Using RTOS semaphores - Part 2: Event semaphores
As noted in Part 1 of this series, the semaphore is often disparaged because it cannot prevent unbounded priority inversions like its big brother, the mutex. To compensate for this disability, semaphores have many more capabilities and uses than mutexes. Following on my discussion earlier of binary and multiple resource semaphores in embedded systems, this part discusses using binary and multiple event semaphores.
Event semaphores provide a method to synchronize tasks with internal or external events and with other tasks. For example, one task can signal another:
where port1_ack is an event semaphore. An event semaphore is created as follows:
Mode == M for a multiple event semaphore and == B for a binary event semaphore. In both cases, the semaphore's internal count starts at 0, i.e., there are no events to report, yet.
Multiple event semaphore
We start with the multiple event semaphore because it is the more common of the two. When a signal occurs for it, the first waiting task is resumed with TRUE. If no task is waiting, the internal count is incremented by 1. A multiple event semaphore keeps an exact count of signals received, whether or not any task is waiting. Hence, it is good for situations where every event counts and missing events could have bad consequences.
Of course, a simple counter could keep an accurate count of events, but a task cannot wait at a counter. An important property of the multiple event semaphore is that it handles both the case where events get ahead of the processing task and the case where the processing task gets ahead of events. In the first case, the semaphore's internal count is incremented; in the second case, the task waits. The following is an example showing this:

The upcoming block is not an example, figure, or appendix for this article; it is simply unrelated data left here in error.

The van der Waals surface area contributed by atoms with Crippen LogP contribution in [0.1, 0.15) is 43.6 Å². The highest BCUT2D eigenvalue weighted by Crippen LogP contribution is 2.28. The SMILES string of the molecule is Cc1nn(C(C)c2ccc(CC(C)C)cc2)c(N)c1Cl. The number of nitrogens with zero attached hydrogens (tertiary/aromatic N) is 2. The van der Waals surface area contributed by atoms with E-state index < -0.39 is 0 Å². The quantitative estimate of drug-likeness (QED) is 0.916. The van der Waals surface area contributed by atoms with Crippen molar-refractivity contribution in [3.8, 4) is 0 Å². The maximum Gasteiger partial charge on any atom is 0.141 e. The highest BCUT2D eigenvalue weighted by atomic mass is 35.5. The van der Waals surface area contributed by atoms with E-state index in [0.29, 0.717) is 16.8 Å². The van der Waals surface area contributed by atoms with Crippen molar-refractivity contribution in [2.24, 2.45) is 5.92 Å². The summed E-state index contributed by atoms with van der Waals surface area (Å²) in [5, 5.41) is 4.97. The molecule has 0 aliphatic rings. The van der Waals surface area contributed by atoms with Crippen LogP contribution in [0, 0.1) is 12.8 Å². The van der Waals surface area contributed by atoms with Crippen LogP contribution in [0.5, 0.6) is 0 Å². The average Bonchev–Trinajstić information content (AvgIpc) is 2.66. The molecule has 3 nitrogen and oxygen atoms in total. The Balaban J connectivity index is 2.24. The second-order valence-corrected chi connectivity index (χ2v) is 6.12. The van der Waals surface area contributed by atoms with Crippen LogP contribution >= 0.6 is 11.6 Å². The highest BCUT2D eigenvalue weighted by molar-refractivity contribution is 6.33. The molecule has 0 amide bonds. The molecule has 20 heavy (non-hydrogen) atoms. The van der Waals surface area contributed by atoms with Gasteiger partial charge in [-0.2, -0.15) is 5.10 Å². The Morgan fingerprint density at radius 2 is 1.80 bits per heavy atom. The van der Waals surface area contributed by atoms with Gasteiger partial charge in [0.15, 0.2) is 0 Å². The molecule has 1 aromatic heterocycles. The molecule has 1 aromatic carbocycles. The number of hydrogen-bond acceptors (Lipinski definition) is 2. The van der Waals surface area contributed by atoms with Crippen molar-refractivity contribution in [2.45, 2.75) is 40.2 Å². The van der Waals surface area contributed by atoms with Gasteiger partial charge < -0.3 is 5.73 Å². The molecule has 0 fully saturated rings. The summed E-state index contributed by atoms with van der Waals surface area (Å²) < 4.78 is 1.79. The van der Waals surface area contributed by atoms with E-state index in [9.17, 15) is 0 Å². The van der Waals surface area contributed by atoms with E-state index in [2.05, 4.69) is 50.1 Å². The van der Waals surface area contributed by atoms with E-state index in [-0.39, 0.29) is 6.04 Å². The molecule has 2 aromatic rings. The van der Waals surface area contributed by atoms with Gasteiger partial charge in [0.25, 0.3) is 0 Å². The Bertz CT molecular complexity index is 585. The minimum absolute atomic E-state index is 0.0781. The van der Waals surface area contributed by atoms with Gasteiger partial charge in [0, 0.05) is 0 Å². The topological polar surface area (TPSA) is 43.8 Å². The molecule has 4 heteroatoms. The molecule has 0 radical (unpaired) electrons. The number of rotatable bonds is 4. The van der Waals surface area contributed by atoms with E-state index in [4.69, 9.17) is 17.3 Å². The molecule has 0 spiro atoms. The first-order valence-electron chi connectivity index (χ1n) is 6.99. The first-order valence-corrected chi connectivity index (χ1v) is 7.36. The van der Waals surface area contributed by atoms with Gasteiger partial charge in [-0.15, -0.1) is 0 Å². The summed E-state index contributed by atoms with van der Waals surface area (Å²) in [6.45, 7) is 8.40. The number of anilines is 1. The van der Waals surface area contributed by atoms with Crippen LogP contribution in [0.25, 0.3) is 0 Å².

This is a simple example in which the occurrence of external event A causes an interrupt, which causes ISR_EventA() to run. ISR_EventA() invokes LSR_EventA(), which signals semaphore sme. Note that task t2a tests sme for every loop, including the first. If the internal count in sme is greater than 0, the count will be decremented, and t2a will process event A. Looping continues until the internal count of sme is 0, then t2a waits. Hence, no events will be lost if t2a gets behind, and when all events have been processed, t2a will wait for the next event. This synchronization between external events and an internal task produces a solid design.
Note that t2a will only wait for TMO ticks, after which the ‘while’ loop is exited and other code runs to deal with the timeout or error. It is always a good idea to specify reasonable timeouts on task waits in order to prevent tasks from being permanently suspended due to unexpected combinations of events. This improves reliability.
Note: LSRs are a means of performing deferred interrupt processing. Most other RTOSes use callback functions to accomplish this.
Binary event semaphore
The binary event semaphore is the converse of the multiple event semaphore in that events after the first are discarded. There is a good reason for this, as we shall see. A binary event semaphore is created as follows: